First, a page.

I’ve been inspired by Amy‘s recent “Liberate your Laceweight” campaign.
She’s completely right, you know — too long have beautiful lace-weight yarns lingered in people’s stashes, languishing for being “too pretty”, looked over for being “too hard”, left behind while the sockyarn and worsteds get all the fun. No longer, say we! Liberate that laceweight!!
Ahem. Well, yes. Good idea, don’t you think?
As well as that amazing purple silk I just picked up, I’ve had a skein of Handmaiden 2-ply cashmere in the “Mineral” (more like precious metals!) that I
bought as a “Christmas present” to myself when I should have been thinking of others / had no power to resist / have had in my stash for about a year now, waiting for the “right” pattern for it to arise, partly afraid to knit it up because it was “too nice”. It is so soft, so fine, and despite having a lovely soft haze there is a sheen and glow to the colours. It’s beautiful, and yet it has been a laceweight stash-prisoner for lo these many months. It’s time to rectify this situation!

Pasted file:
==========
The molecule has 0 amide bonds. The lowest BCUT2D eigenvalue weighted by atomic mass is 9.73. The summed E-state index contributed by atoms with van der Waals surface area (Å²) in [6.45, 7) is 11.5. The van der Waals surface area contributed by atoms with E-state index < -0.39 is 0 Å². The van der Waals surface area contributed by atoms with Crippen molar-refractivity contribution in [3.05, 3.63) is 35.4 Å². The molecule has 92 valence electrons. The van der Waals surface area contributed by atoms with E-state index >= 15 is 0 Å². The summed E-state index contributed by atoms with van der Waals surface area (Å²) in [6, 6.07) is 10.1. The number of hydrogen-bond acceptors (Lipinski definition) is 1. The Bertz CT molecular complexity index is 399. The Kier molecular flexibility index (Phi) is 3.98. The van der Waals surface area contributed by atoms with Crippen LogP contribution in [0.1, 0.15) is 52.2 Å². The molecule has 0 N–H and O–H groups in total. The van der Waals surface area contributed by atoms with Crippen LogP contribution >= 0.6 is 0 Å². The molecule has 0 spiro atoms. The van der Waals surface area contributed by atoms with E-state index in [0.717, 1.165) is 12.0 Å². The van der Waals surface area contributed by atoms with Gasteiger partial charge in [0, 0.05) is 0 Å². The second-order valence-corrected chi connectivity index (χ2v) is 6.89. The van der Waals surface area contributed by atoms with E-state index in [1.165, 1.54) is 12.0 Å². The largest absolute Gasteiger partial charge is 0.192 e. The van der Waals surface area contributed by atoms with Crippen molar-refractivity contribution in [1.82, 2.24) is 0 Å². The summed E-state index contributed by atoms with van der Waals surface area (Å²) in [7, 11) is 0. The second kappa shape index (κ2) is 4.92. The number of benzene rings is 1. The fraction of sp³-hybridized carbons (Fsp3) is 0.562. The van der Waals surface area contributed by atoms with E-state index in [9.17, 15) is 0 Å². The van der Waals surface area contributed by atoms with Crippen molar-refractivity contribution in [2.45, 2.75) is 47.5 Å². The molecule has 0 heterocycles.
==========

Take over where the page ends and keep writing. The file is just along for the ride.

Of course, never being one to take the easy road, I decide not to make a lovely “tube” a la Ms. Knitty. While I actually do not want to knit a full-on lace shawl here, I also (for this yarn) have rejected the idea of stockinette in the round. Yet she’s definitely on to something with the idea of a double-thick laceweight fabric: it would be smooth and soft, pretty and warm, fun and simple to knit. How to capture these elements in something other than stockinette?
Ah ha! Another liberation strike, that’s it! Think on poor eye-of-partridge stitch, so pretty and clever, yet consigned to sock heels for eternity. I love the way it’s slightly-raised lattice texture arises from such simple slipped and twisted stitches. It forms a beautiful double-thickness fabric with little work or thought. And when applied to a scarf, worked on mid-gauge needles, is sturdy and soft, simple and decorative. The perfect stitch!
I promise a better photo when there is daylight!
Armed with a super-easy pattern, reasonably-sized needles (3.75mm), and heavenly yarn, this baby’s flying along. Vive la liberte, laceweight!
ED: you can now find the full pattern for this on my blog here!